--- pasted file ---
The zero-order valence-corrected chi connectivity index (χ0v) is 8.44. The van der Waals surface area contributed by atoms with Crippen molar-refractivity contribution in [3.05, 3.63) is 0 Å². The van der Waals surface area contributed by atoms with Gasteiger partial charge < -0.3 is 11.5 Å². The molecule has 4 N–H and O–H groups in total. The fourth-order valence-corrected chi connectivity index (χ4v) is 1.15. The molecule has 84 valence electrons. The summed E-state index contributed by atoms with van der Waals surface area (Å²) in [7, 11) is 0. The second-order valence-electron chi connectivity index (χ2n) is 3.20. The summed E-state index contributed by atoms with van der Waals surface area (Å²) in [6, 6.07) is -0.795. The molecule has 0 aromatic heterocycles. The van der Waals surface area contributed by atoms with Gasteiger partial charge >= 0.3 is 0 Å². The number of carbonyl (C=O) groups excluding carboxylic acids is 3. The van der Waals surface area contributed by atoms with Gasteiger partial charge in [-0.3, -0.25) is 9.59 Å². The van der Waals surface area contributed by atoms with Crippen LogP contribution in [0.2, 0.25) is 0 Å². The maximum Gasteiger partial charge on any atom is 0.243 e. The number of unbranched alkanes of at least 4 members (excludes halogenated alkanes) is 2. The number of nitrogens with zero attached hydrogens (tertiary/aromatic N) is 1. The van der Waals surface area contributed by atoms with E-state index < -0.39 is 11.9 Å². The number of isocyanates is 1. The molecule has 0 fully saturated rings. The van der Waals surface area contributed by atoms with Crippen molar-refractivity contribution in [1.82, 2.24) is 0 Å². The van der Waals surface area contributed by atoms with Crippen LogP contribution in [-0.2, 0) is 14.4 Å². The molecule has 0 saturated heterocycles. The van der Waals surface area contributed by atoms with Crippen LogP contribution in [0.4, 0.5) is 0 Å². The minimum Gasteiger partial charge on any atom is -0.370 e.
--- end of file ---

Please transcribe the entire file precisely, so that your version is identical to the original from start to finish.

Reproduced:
The zero-order valence-corrected chi connectivity index (χ0v) is 8.44. The van der Waals surface area contributed by atoms with Crippen molar-refractivity contribution in [3.05, 3.63) is 0 Å². The van der Waals surface area contributed by atoms with Gasteiger partial charge < -0.3 is 11.5 Å². The molecule has 4 N–H and O–H groups in total. The fourth-order valence-corrected chi connectivity index (χ4v) is 1.15. The molecule has 84 valence electrons. The summed E-state index contributed by atoms with van der Waals surface area (Å²) in [7, 11) is 0. The second-order valence-electron chi connectivity index (χ2n) is 3.20. The summed E-state index contributed by atoms with van der Waals surface area (Å²) in [6, 6.07) is -0.795. The molecule has 0 aromatic heterocycles. The van der Waals surface area contributed by atoms with Gasteiger partial charge >= 0.3 is 0 Å². The number of carbonyl (C=O) groups excluding carboxylic acids is 3. The van der Waals surface area contributed by atoms with Gasteiger partial charge in [-0.3, -0.25) is 9.59 Å². The van der Waals surface area contributed by atoms with Crippen LogP contribution in [0.2, 0.25) is 0 Å². The maximum Gasteiger partial charge on any atom is 0.243 e. The number of unbranched alkanes of at least 4 members (excludes halogenated alkanes) is 2. The number of nitrogens with zero attached hydrogens (tertiary/aromatic N) is 1. The van der Waals surface area contributed by atoms with E-state index < -0.39 is 11.9 Å². The number of isocyanates is 1. The molecule has 0 fully saturated rings. The van der Waals surface area contributed by atoms with Crippen molar-refractivity contribution in [1.82, 2.24) is 0 Å². The van der Waals surface area contributed by atoms with Crippen LogP contribution in [-0.2, 0) is 14.4 Å². The molecule has 0 saturated heterocycles. The van der Waals surface area contributed by atoms with Crippen LogP contribution in [0.4, 0.5) is 0 Å². The minimum Gasteiger partial charge on any atom is -0.370 e.